TrackIn Offline Analytics: a quick intro to a futureproof solution

How it works

With the help of advanced algorithms, TrackIn processes surveillance camera footage into insightful and actionable data in real time. Data on footfall, real time occupancy, flow and heat maps, path and dwell analysis, and product specific insights can be extracted from the dashboard. Retailers can hone in on specific date, time, and area of the store; and even compare the data with other stores. Artificial Intelligence (AI) used to process the data is highly accurate even with lower resolution than HD.

Benefits for retailers

GDPR compliance

Article 9 of the GDPR states, GDPR is only applicable when biometric (also referred to as personal data) is processed; and according to the Independent Commissioner’s Office  (ICO), data is considered biometric when specific technical processing of images reveal physical characteristics of an individual’s face by measuring the distance between eyes, nose, and mouth which are specific to each person.

TrackIn provides retailers aggregated data and does not collect or process any biometric data. Shoppers are detected by the algorithm as a conjunction of a body shape and a rounded top (head) when they enter the store; thus, no biometric data is collected or stored by TrackIn.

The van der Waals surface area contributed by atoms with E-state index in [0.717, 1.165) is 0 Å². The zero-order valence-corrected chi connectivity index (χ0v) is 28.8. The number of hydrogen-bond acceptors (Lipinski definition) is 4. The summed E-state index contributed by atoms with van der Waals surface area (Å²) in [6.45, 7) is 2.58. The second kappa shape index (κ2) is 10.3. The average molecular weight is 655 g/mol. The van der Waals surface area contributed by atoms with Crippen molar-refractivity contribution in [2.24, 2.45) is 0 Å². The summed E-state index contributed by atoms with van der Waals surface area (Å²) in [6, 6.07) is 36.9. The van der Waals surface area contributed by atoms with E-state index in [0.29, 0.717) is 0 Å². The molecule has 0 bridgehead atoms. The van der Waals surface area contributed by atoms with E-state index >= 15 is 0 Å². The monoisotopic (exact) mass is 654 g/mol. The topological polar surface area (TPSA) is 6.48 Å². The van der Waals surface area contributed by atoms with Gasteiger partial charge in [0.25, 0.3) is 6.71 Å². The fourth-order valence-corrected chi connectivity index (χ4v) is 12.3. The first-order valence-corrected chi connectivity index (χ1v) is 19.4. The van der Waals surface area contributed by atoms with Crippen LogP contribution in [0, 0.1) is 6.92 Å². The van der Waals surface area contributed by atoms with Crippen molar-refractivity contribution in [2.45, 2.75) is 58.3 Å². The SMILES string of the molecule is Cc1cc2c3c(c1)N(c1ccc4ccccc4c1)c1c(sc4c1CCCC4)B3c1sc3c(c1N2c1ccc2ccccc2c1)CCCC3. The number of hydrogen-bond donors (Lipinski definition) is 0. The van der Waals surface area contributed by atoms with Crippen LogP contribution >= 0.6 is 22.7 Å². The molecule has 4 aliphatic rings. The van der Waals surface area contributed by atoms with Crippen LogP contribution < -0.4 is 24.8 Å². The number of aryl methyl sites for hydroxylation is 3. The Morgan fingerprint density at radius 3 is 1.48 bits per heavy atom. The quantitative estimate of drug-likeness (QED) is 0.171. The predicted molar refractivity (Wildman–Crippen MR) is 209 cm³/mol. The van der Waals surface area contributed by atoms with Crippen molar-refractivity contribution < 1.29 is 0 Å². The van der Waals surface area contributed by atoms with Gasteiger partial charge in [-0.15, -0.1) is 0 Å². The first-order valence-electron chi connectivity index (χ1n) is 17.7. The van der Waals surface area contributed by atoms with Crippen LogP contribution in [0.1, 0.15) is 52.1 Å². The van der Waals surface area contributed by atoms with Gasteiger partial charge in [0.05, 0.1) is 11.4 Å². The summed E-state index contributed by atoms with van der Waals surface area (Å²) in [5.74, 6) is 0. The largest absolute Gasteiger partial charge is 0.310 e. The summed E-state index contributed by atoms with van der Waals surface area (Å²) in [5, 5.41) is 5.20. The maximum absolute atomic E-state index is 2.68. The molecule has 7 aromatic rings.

Although active consent is not required by the data subject when biometric data is not being collected, for full transparency, TrackIn encourages clients to display signs to make shoppers aware of TrackIn’s software use in the store, the same way they display signs informing shoppers about the use of CCTV systems.

GDPR compliance is necessary when collecting any sort of data that can be used to identify an individual; for example, facial recognition features on video analytics software are subject to GDPR because the individual is easily identifiable.

Similarly, in the online world, cookies and online terminals are an example where customers’ email addresses, payment card numbers, and delivery addresses are collected and stored – these are considered personal data.

      1. Strategic decision making.

According to the McKinsey survey, the overall business performance gets a boost when c-suite management make informed decisions backed by data. Data gathered from video analytics can be used to make decisions across sales, marketing, development, operations, and finance.

For example, using data, management teams can assess the role of a specific store and decide whether it adds value to the business’ overall success. If data reveals the store- despite having low conversion- has a significant impact on online sales by helping shoppers discover new products, the management teams would decide to keep the store. Conversely, if a stores conversion is lacking in comparison to another store and footfall is low, the decision might be to close or rebrand it.

Furthermore, when opening a new store, data provides insights into what the demographics of that location demands from your brand. Starbucks increased its revenue by 26% between 2016 and 2019 having used data to work out profitable locations and engage customers with meaningful marketing promotions.